On appeal from a judgment of the Supreme Court.
For the plaintiffs-appellants, Philip Mitchell.
For the defendants-respondents, no appearance.
The opinion of the court was delivered by
DONGES, J. This is an appeal from a judgment of the Supreme Court entered after the Circuit Court Judge struck the complaint and the amended complaint upon motions of the defendants-respondents. The Circuit Court Judge filed no opinion and the respondent has filed no brief, so the notice of motion to strike must be examined to determine the grounds of the action of the court below. The amended complaint alleges that in May, 1930, the defendants executed a bond and mortgage in the sum of $8,800 to one Peter Nisivoccia. This was a second mortgage upon the premises. Thereafter, the date not being stated, the holder of the first mortgage, Humboldt Building and Loan Association, foreclosed its mortgage, making the defendants herein and the holder of the second mortgage, Nisivoccia, defendants. This suit went to final decree, the premises were sold and the lien of the second mortgage was cut off, there being no surplus over and above the first mortgage at the sale. The complaint further alleges three assignments of the second mortgage and the accompanying bond, the third assignment thereof being to plaintiff. It also alleges there is due on the bond the full sum of $8,800 with interest from the date thereof.
The amended complaint followed a motion to strike the original complaint, the order dealing with that motion not being printed in the state of case. The motion to strike the amended complaint was based upon the grounds that it failed to allege facts from which the court could determine whether or not a credit was due by virtue of the sale in foreclosure; that it failed to show the security of the property was exhausted; that it was filed without leave of court in that, although leave was given, no leave of court was obtained to substitute new parties plaintiff; that in the foreclosure certain tenants were not made parties; and that the plaintiff had no corporate existence.
As to the grounds concerning the substitution of parties and the corporate status of the plaintiff there is no merit. The original complaint named as plaintiffs "Court Investment Company, a corporation, and Philip Gaudiosi, sole acting trustee in liquidation of Court Investment Co., a corporation." The amended complaint named Court Investment Company as plaintiff. There was no substitution of parties plaintiff in the omission of one of them. It appears from a certificate of the Secretary of State that the Court Investment Company was a corporation in good standing at the time of the institution of the suit.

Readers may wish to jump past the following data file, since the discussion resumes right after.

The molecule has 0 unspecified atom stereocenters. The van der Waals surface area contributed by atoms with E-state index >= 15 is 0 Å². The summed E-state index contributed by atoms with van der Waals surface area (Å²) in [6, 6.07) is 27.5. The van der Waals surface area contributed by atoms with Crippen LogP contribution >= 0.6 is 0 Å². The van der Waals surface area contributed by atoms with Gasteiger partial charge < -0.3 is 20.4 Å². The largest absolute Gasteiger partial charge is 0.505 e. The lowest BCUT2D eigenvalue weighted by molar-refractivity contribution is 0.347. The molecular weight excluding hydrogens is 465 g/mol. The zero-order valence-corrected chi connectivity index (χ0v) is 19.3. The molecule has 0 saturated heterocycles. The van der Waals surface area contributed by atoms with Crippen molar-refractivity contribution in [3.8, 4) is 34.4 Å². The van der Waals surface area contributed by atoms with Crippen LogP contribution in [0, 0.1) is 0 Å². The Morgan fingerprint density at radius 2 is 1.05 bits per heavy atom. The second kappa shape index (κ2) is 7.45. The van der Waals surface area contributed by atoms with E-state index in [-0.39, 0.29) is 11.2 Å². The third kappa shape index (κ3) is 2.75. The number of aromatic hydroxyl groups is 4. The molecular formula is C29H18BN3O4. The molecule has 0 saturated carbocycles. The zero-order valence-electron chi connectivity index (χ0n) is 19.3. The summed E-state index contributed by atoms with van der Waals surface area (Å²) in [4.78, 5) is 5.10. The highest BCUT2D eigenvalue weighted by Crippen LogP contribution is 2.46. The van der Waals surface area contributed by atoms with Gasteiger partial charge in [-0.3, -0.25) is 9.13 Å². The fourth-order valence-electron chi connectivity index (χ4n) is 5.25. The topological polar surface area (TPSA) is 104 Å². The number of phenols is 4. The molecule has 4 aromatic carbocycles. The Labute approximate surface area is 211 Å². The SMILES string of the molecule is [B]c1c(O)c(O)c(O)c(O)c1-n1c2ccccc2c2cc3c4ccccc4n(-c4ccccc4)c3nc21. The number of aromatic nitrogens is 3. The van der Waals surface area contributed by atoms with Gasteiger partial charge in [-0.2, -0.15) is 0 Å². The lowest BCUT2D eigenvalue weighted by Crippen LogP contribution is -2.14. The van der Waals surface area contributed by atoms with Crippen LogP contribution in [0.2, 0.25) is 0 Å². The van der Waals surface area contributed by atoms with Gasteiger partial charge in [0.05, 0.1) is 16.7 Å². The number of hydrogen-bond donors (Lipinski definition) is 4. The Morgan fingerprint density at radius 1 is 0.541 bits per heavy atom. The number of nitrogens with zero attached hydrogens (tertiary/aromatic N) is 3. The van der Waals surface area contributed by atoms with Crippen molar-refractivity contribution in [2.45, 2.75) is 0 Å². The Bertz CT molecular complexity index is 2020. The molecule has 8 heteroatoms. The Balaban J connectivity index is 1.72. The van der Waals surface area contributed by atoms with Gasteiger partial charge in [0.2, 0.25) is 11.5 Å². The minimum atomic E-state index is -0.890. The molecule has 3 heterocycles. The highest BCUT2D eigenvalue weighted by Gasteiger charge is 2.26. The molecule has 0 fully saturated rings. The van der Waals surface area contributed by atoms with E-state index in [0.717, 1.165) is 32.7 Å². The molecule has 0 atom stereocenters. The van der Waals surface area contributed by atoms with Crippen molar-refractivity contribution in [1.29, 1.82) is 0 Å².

The other grounds of the motion to strike all go to the sufficiency of the foreclosure suit to lay the basis for a deficiency suit on the bond. But the mortgage foreclosed was not that of the plaintiff's assignor. It was the first mortgage, and the then holder of the second mortgage was named a party and the lien of that mortgage was cut off. In such a situation, where a first mortgage is foreclosed and the second cut off, the holder of the second mortgage is relegated to the position of a holder of a bond without security, and the statute requiring the holder of a mortgage to first exhaust his remedy against the security has no application to the holder of such second mortgage. Echikson v. Zalenski, 106 N.J.L. 508, and cases there cited.
It seems clear, therefore, that the complaint stated a cause of action sufficient to require the defendants to interpose any defense they may have by way of answer. We are of opinion
that the complaint was erroneously stricken and the judgment is ...